Forsythe and Shawn: American artists in London
It's rare for a living artist to be the focus of individual celebration, outside of a major arts festival. But this spring, London has allowed audiences to focus on two idiosyncratic American artists and provided a spotlight on their often complex work.
The differences in reception have been marked. Although critical opinion was divided on the merits of recent work by Frankfurt-based choreographer William Forsythe, no-one seems to have questioned the wisdom of devoting a season to his work. For New York playwright Wallace Shawn, however, the reaction has been far more mixed. Some critics have responded positively, but others have dismissed the season as a vanity project, and at the performances I attended, audiences were voting with their feet. Maybe this does nothing more than suggest a difference between Wallace and William - or perhaps it points to a rift in approach between audiences for mainstream dance and theatre.
It certainly suggests that the dance world is far more open to uningratiating work. Forsythe's Decreation, for example, was a very tough watch, but most everybody at Sadler's Wells stayed to the end and there was a whooping curtain call. For all of their distinguished casts (Miranda Richardson, Jennifer Tilly, Jane Horrocks, Clare Higgins), the Shawn plays at the Royal Court have been marked by walkouts - on Monday, half of the audience for Grasses of a Thousand Colours had melted away by the third act, and there were also some noisy removals during the interval-less Aunt Dan and Lemon.
Why should this be? What do the two seasons tell us about each of these fascinating artists? And is the theatre world less willing to experiment than dance? More after the click:
A season like this helps round out, and possibly readjust, our view of an oeuvre. This is particularly important when it's an artist from abroad, whose work is seen in starts and patches (as I discussed when seeing Robert Wilson's latest show). After the Forsythe season, I've shifted my longheld view that he's a genius choreographer with a side interest in the visual arts. He now almost seems to have become an installation artist who often works through dance.
Each piece in the season had a strong installation element: the DIY skeletons with which the audience fiddled at the beginning of You Made Me a Monster (2005); hundreds of pendulums suspended in Tate Modern in the beguiling Nowhere and Everywhere at the Same Time (2005); a sea of white balloons in Scattered Crowds. Even the most conventional stage piece, Decreation (2003), was an abrasively multimedia work which defied easy assimilation, dispersing activity around the wide stage perimeter, denying a single focal point. We couldn't walk around it physically, but there was a hint that repeated viewing might help in a programme note by James Woodall which confessed it only made sense to him on a third viewing.
Forsythe's brilliance has always been his openness to text, sound and image, the admission of a wider world (postmodern philosophy, war-protest indignation) into dance. Even so, none of these recent pieces contained much of purely choreographic interest - I suspect that, in a few weeks' time, I'll remember little of the movement except from an alarming close-up gurn in Monster. It's the play of space and time that animates these works, in which the spectator's body participates as significantly as the dancer's. We fold and pin cardboard bones in Monster, absorbed in our tasks; we play and drift through the balloons in Scattered Crowds.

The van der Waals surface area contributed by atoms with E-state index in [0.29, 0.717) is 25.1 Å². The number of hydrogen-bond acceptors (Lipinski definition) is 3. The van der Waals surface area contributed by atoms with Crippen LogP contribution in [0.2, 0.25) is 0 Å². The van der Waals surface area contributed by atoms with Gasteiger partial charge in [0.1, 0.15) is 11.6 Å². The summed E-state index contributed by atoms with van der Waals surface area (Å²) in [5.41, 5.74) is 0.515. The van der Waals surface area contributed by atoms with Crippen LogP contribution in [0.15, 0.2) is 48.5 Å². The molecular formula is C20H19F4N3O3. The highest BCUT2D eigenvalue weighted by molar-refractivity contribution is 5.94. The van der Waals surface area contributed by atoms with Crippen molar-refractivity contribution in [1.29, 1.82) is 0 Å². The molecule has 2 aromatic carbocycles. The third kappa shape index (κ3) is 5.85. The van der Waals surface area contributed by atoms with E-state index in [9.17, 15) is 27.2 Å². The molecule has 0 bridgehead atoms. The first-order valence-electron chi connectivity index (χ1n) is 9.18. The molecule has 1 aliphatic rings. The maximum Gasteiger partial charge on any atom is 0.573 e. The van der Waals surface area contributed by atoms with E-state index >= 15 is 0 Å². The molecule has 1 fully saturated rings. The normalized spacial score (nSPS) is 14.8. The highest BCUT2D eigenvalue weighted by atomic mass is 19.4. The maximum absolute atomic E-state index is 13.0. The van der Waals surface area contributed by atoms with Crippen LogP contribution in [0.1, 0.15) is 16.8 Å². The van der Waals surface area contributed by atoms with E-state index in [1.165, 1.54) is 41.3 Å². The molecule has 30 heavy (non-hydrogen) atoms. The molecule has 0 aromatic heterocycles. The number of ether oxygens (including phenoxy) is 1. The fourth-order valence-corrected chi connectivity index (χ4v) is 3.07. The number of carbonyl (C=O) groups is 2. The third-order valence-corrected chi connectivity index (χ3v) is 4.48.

While Focus on Forsythe offered new developments, the Shawn season is more about consolidating an established body of work: new productions by Dominic Cooke of two plays previously been seen in Britain (The Fever and Aunt Dan), plus a world premiere (Grasses). It has certainly been fascinating to see all three productions (there is also a series of rehearsed readings, including four plays from the 1970s, of which I hope to catch one or two). Shawn's looping, trancey monologues are easy to resist: they challenge notions of conventional dramatic shape and progression. They narrate past-tense experience (even posthumous, in the case of Grasses), rather than dramatise a thrilling present moment. His narrators digress, succumb to dubiously mirthful riffs or to helplessly anxious plaint. They indulge themselves.
Indeed, they pleasure themselves: Shawn delivers a rapt paean to his penis - its impressive size, its friendly demeanour - in Grasses, but this also connects to a pervasive theatrical method. Even when Shawn describes a polymorphic bath of desire - in swinging London, in feline fantasy - it isn't about connection but a distinctive form of process. His narrators think the world into being, process it through imagination. Shawn himself (in Grasses) and Clare Higgins (in The Fever) gave beady, unadorned performances, commandingly quixotic; the weakness of Cooke's production of Aunt Dan was his sidelining of Horrocks' Lemon, through whose vaunting consciousness her dubious memories should travel.
It's complex stuff, but I still can't work out why Forsythe's itchy work held audience's attention more successfully than Shawn's apparently baggy texts. Are dance audiences (and critics) more open-minded, less discriminating? Are theatre audiences (and critics) more conventional, less patient? What do you reckon?
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